The lamps themselves can be constructed with large grooved glass lenses which are tinted for color and placed in a sheet metal or a wooden case. Illumination for the lamps can be provided by arc lights, or limelight, or even an intense flame. Certainly standard high wattage electrical lamps could be used, however the construction of these lamps may be difficult for some time

ALS

Light rails or flashers are a little more difficult because the poles and the lights will more likely require high wattage electrical lamps. However it is possible that limelights could be mounted in the place of electrical lights. It should be noted that limelight requires a supply of gas and oxidizer, even if it is only producer gas and compressed air.

Runway Lights

The lights along the side of the runway and those lights indicating the beginning and end of the runway will also need to be lit, at least at night. Again these lights can be created using grooved glass lenses and a lighting system. It should be noted that the lighting system can be done with arc lights if you have electricity or even gas-heated limelights without electricity. Limelight’s biggest problem may be the construction of the gas delivery system for each light.

Beacons

In the new timeline the electronics needed to produce these devices will be necessarily crude. In technical terms, transmission frequency will be produced using mechanical resonators and the modulation will need to be mechanically induced onto the carrier frequency. In other words, while it will be difficult, it is well within the tech level we are working with. It should also be noted that any large radio broadcast station tower can be used as a beacon as long as the exact location of the tower is known. This means that radio broadcast stations in cities will be usable as beacon towers.

Radio Direction Finder

Direction finding radios are basically a radio with an antenna that is formed in a loop. The direction finder is operated by rotating the loop antenna until you have a maximum and minimum amount of signal. The minimum amount of signal is when your antenna is aligned so that it has the minimum amount of surface in line with the radio broadcast source. The maximum amount of signal is when the loop is at the maximum amount of surface, or at right angles to the source.

Careful positioning of the dial can give you a direction in comparison to your flight path. This indicates where the radio tower transmitter is. Again it should be noted that with the strong beacons provided by resonators on the ground means a crystal radio circuits can be used in the radio direction finder on the aircraft.

Localizers and Glide Slopes

It will be necessary to use a resonators as a frequency creation device for the broadcast wave. Once the broadcast wave has been created it will need to be sent to the antenna by shielded transmission lines. This can be done by using twin-element open-air lines that are enclosed within a metal shield. Think of two copper wires inside a large stove pipe, with the pipe thoroughly grounded. This system will get the power to the antenna without interfering with the antenna’s broadcast capability, thus allowing the creation of a transmission that can be detected by the aircraft. Fortunately, we are not trying to broadcast very far, so we can use lower power in the transmission. The lower power simplifies many of the problems encountered when trying to transmit over longer distances.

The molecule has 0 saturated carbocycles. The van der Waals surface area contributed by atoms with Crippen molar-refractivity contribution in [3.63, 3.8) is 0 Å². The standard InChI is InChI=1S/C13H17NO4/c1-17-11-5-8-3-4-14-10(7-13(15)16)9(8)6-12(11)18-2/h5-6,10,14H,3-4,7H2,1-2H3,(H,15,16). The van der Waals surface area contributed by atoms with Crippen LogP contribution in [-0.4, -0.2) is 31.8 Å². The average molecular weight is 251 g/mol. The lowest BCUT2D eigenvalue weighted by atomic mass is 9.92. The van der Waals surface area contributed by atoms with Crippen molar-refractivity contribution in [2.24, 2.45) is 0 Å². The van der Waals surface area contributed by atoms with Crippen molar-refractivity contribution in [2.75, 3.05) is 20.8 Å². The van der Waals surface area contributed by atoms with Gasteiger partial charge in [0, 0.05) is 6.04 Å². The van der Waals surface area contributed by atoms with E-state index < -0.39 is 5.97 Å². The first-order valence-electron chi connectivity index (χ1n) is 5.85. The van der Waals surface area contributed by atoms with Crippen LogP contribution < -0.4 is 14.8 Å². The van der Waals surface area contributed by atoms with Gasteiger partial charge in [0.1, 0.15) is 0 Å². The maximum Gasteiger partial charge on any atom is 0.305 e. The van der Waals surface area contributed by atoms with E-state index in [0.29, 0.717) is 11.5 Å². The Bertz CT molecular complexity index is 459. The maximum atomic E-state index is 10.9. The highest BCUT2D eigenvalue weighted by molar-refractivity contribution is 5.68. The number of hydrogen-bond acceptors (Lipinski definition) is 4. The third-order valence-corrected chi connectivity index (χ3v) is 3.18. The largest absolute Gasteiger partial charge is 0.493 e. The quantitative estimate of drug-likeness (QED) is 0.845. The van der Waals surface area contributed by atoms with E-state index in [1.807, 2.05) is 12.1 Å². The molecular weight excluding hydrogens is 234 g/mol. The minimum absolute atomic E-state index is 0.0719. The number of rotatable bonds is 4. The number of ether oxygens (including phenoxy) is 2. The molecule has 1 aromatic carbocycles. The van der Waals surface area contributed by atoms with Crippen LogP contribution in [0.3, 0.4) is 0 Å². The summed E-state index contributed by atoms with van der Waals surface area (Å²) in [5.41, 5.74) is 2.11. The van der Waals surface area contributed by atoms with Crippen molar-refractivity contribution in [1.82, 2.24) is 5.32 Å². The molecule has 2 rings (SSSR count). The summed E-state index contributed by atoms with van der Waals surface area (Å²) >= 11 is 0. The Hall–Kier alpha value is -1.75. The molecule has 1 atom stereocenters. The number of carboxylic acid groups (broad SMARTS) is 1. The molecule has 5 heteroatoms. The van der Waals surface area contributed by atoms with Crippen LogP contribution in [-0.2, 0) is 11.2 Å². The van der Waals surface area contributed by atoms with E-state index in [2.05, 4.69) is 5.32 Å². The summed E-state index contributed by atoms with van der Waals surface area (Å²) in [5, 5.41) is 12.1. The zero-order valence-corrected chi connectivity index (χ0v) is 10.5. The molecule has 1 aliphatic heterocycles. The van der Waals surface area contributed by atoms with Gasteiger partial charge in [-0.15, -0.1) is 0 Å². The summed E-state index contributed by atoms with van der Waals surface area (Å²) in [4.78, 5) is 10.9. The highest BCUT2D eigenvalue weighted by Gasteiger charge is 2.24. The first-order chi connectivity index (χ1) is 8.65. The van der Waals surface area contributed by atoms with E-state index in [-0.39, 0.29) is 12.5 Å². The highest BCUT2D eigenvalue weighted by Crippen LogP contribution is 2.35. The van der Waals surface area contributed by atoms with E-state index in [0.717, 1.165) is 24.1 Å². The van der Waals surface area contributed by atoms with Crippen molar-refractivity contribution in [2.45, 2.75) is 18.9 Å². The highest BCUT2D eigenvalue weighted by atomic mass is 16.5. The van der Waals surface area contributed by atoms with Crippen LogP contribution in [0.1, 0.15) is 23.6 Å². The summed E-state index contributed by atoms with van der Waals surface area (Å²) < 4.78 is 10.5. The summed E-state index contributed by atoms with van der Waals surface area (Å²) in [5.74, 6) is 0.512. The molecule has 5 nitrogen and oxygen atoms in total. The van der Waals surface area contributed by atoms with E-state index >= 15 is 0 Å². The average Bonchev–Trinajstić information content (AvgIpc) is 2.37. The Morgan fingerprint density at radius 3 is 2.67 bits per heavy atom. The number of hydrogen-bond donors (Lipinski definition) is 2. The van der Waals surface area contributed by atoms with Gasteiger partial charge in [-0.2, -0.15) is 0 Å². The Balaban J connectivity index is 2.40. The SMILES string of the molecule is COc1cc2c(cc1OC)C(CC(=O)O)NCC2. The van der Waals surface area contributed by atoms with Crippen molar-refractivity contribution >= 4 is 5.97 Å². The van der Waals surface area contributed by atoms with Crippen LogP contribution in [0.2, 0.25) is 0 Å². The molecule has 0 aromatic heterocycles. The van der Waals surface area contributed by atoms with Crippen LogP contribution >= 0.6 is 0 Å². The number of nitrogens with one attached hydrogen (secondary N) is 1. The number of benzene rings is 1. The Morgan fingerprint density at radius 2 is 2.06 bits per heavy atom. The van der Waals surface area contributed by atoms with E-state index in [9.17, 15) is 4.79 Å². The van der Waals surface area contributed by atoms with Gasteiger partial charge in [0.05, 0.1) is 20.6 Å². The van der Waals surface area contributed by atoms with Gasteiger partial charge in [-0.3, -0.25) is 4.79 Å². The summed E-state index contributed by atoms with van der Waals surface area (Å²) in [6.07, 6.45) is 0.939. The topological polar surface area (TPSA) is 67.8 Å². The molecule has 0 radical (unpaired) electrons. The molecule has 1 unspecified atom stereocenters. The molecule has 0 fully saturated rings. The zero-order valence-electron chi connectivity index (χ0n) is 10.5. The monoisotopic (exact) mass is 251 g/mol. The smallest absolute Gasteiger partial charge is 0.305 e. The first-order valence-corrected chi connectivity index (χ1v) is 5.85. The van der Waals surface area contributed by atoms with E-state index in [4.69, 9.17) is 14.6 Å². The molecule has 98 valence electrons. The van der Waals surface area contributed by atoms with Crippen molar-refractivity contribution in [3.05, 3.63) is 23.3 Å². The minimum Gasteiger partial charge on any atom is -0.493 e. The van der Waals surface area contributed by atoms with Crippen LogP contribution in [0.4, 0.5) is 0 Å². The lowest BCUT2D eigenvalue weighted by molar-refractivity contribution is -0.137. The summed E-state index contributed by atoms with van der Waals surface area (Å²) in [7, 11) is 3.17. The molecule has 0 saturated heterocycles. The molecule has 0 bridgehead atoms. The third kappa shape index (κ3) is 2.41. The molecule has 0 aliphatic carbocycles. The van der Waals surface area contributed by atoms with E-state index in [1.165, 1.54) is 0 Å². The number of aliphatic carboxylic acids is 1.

ILS Detector in the Aircraft

The detector in the aircraft can be constructed using crystal radio techniques. The Glide Slope and the Localizer use different frequencies, allowing each to be separately detected. The output of the crystal detectors can be connected to the coil that operates the needle in a dial. Normally the dial contains both needles with the Localizer needle (left to right approach control) being vertical and the Glide Slope (up to down approach control) being horizontal. The dial arrangement allows the pilot to guide his aircraft down the proper angle by keeping its two needles crossed at right angles. Modern equivalents in our timeline work the same way but are made using modern semi-conductors. Substitutes for the new timeline will be bulkier and moderately heavier, but will work just fine.

In our time line these developments came over a period of fifty years. First with a smudge pot at the airstrip and a man with hand flags guiding the aircraft to the ground. Then the development of early PAPI and VASI, and then with the development of more complicated glide slope at localizer installations. Point-to-point navigation went through many incarnations including celestial navigation much like was used for ships on the ocean. Then radio locator would guide aircraft to cities that had radio stations, and later there were created a series of beacons throughout the navigation area. Eventually beacons were developed that contained their own direction finders and with broadcast to the aircraft where they were and how far away they were.